I'm very excited to see plant based diets are becoming more and more popular with many of my friends very interested in the benefits and even the mainstream media picking up on this growing trend. Though I hate the word trend really as I hope for many, as it is for me, it's a lifestyle choice and not just a phase.
A festival in my home town is even promoting veganism:
From supermarket aisles and restaurant menus to newspaper pages and TV reports, veganism is everywhere - and Cheltenham Science Festival is no exception.
The Vegan Society will run children’s activities such as riding a smoothie bike from its stand at the festival, which will run from 5-10 June in Imperial Square, Cheltenham.
The charity will be promoting its Plate Up for the Planet challenge that aims to highlight that you can cut your food-related carbon footprint emissions by up to 50% by going vegan, linking in with World Environment Day (5 June).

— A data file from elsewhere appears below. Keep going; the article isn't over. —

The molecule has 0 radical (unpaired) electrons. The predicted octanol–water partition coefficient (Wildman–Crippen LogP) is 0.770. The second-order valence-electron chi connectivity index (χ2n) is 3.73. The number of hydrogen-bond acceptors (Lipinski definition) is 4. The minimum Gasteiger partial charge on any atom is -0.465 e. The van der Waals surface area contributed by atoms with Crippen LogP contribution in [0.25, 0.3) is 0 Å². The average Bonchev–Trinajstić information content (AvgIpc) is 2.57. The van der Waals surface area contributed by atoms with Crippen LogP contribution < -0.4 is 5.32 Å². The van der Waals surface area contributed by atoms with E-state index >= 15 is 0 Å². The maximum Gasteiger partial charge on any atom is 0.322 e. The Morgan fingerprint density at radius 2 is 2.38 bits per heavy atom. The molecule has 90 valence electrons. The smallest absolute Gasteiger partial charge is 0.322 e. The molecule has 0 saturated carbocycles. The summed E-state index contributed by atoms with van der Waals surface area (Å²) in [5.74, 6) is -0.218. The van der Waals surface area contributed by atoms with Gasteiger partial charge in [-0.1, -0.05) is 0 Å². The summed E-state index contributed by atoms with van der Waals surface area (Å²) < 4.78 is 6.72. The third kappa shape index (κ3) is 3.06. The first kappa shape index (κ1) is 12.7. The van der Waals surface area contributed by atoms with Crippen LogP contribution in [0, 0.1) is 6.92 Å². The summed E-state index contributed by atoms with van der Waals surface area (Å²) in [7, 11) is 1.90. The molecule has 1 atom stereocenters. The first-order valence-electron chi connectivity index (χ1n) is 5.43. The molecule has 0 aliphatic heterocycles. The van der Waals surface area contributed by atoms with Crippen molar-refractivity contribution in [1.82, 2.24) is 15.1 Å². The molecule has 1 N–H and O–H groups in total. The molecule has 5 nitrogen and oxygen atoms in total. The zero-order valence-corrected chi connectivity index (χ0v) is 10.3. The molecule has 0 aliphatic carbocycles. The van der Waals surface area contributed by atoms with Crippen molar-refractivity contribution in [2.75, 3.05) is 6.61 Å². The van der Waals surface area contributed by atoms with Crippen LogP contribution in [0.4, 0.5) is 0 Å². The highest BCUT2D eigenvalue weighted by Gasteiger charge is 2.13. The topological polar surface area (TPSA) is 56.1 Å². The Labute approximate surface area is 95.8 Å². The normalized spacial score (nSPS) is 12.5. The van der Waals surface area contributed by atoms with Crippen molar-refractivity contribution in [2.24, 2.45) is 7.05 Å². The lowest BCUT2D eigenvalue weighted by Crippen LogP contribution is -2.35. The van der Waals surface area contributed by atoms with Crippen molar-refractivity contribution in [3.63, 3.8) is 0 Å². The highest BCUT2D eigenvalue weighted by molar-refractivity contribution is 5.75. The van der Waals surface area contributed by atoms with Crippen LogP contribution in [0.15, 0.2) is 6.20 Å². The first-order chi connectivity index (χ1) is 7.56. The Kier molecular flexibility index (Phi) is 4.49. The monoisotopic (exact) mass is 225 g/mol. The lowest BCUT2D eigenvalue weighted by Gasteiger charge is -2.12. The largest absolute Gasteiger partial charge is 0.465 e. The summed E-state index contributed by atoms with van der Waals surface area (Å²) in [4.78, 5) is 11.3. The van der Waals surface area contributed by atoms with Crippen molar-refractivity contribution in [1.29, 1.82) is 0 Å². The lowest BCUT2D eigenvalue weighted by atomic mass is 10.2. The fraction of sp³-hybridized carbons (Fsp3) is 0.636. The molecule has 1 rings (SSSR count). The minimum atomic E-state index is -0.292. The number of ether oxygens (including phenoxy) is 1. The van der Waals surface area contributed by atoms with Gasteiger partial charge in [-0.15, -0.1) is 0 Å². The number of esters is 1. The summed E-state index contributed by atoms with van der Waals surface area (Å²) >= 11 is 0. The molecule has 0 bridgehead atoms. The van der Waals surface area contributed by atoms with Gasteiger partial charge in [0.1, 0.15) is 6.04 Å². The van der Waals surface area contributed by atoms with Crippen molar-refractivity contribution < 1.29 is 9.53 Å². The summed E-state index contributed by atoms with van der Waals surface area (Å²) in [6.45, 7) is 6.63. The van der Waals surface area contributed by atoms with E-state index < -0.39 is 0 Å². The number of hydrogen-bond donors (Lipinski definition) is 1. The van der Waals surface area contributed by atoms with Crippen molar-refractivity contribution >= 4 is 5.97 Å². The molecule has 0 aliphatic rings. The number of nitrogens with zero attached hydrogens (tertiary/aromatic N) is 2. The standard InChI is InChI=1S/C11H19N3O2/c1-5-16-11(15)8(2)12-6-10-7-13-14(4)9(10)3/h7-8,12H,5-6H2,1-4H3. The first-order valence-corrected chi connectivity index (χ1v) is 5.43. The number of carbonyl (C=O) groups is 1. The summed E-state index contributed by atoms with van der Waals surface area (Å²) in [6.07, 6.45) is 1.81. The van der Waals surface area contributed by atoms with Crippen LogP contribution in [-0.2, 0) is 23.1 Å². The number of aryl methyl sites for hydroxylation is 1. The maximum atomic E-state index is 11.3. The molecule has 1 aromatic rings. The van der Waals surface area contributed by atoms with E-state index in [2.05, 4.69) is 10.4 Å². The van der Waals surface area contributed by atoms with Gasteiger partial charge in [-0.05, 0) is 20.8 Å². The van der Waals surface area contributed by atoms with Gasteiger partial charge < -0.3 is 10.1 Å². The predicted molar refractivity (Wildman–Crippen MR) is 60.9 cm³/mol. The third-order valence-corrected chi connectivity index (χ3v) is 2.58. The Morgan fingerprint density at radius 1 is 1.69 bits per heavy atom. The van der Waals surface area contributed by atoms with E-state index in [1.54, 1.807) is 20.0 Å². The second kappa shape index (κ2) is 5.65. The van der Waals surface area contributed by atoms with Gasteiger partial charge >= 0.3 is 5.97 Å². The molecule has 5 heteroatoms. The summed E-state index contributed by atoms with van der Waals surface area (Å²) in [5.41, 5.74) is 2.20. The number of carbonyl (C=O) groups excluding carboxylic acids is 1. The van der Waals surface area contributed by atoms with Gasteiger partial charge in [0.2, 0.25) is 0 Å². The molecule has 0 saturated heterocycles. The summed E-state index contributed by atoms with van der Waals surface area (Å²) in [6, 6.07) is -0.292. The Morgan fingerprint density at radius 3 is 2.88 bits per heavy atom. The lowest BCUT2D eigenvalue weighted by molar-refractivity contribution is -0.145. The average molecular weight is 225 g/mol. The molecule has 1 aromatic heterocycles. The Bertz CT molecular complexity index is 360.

Adults can attend a tasting session lead by a popular vegan chef Day Radley and TV presenter Stefan Gates, as well as pick up a recipe booklet at the charity’s stand, located in the Sphere in the Discovery Zone.
Louise Davies, Head of Campaigns, Policy and Research at The Vegan Society, said: “We are always told to cycle to work or take shorter showers but the huge carbon footprint of animal agriculture is largely ignored when it comes to fighting climate change.
“We need to be far bolder with our food choices if we are to protect our precious planet, and Plate Up for the Planet encourages people to do just that.
“Going vegan is one of the most significant things an individual can do to help combat climate change and protect our natural world – why not give it a try?”
A range of other vegan activities will feature at the annual festival, including a debate on whether we should all become vegan on Wednesday 6 June from 7.15pm-8.15pm, and a talk about the role of animals in our lives on Thursday 7 June from 3.20pm-4.30pm, both at the Crucible.
Last week, the biggest analysis to date revealed avoiding meat and dairy is the ‘single biggest way’ to reduce your environmental impact as it provides just 18% of calories but takes up 83% of farmland.
Sign up to the Plate Up for the Planet challenge at www.vegansociety.com/plateup.